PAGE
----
July 28, 2017

Oh the Places U.S. Meat Will Go!

When hosting a dinner party my mother taught me that it is important to be warm and welcoming and to always have a clean home. She emphasized that what makes a dinner party successful is for guests to have good conversation and to provide them a delicious meal. Fortunate for me, the U.S. Meat Export Federation office is very similar to this kind of system, where hospitality is key and hard work is rewarded. There are always guests coming and going, whether it be a foreign Ambassador from Ecuador, a team of 30 Japanese businessmen visiting the United States to learn more about our beef, or a guest from Washington D.C. coming to discuss NAFTA (yes, these are all real examples)! Every day brings new challenges and a chance to interact with people around the country as well as around the world. This is why it is key to always be warm and welcoming, to engage in conversation, and to always—always enjoy a great meal of U.S. raised beef, pork, or lamb with excellent company!

In June, I had the opportunity to travel with a trade team from Mexico and Central America. The team came to the United States to interact with pork processors and learn about U.S. pork. The trade team consisted of ten representatives from many companies in Mexico and various countries throughout Central America, along with three international USMEF staff, myself, and a colleague from the Denver office. We had several fun dinners, toured processing plants, and even took a day trip to the World Pork Expo in Des Moines, Iowa. Some highlights include, touring the Tyson pork plant in Storm Lake, Iowa, attending the annual International Dinner hosted by the Iowa Economic Development at Wassenaar Farms, and riding in a limousine style bus jamming to Spanish music throughout Iowa. There were 200 guests at the International Dinner with representatives from every continent and dozens of countries (excluding Antarctica of course). Thankfully, I became good friends with our interpreter who helped exchange questions between myself and the group, and taught me various cultural difference, such as kissing on the cheek whenever greeting someone. My experience with the trade team was a highlight of my summer!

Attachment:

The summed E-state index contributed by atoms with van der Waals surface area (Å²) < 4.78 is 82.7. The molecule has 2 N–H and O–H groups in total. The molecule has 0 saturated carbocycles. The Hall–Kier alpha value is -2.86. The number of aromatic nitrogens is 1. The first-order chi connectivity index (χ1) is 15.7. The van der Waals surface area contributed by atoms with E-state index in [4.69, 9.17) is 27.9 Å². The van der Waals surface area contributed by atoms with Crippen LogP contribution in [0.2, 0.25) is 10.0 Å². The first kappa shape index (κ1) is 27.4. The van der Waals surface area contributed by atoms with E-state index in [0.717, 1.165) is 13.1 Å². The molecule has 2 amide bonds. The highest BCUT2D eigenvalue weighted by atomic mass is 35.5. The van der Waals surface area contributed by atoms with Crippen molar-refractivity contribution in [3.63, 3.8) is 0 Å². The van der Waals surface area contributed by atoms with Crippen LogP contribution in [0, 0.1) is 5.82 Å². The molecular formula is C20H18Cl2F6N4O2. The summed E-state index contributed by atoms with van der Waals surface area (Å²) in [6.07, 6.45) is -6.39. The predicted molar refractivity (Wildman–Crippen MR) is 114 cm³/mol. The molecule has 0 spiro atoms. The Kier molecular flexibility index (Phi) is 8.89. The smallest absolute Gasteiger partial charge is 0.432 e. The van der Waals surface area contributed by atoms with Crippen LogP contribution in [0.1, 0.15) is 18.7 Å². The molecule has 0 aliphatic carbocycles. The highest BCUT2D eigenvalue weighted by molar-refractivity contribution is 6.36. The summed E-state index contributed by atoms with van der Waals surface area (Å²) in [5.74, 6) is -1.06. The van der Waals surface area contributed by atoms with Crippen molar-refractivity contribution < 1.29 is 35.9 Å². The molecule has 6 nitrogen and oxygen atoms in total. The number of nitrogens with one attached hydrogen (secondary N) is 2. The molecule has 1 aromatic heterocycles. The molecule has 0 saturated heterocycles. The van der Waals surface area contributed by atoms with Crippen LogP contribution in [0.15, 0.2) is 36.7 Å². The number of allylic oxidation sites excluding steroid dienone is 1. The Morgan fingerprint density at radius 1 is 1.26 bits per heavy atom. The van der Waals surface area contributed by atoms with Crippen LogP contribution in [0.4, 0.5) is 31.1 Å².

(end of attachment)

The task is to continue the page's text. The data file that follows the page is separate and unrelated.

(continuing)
Throughout June and July many international and domestic groups have visited Denver. Our responsibility is to grow a strong relationship and provide information on why they should either purchase U.S. meat or become a member of USMEF and reap the benefits of trade. I have sat in on many meetings with groups from around the world, all coming to learn about our protein and why it is the best—of course I am very biased towards our U.S. product! Some presentations include projections on how much pork will be exported in the future, benefits of branded beef programs, and opening new markets. Fun fact: growth in red meat exports is projected to increase by 26% from 2016-2025, that is why I am so excited to be a moving part to make that happen! The promise of trade and growth will benefit the entire agriculture industry and grow our economy.

Recently, I visited the National Cattlemen’s Beef Association here in Denver and assisted a presentation to the Kentucky Cattlemen Association. My supervisor, John Hinners, spoke with the group on the Asian market, particularly Japan and South Korea where a large sum of Kentucky beef is sent. He discussed various types of product and cuts they prefer and where they are sold in those specific markets. Both, USMEF and NCBA work closely and have a strong partnership to promote beef.

Even though we are all business throughout the week, after hours every Thursday evening the office comes together to play softball in a recreational league here in Denver. Our team is called the “Grand Hams” and we all have a blast playing. I won’t tell you our record because it is slightly embarrassing, but this is the first year we have competed in a league, so cut us some slack! I have never played softball so it has been a learning experience! During one close game I was up at bat, the pitcher yelled for everyone in the outfield to move up (again I will stress my lack of softball skills), he pitched the ball and I swung, it shot down the first base line. It went by the first basemen and he and the right fielder were scrambling to get the ball. Meanwhile, I made it all the way to third! We were all tied up, 9 to 9. My teammate up at bat after me hit the ball and I finished the home stretch making the score 10 to 9! We won that game and I was voted MVP, which was the highpoint of my softball experience thus far.

Michaela Clowser
U.S. Meat Export Federation
1660 Lincoln Street, Suite 2800
Denver, CO 80254
Office: 303.623.MEAT

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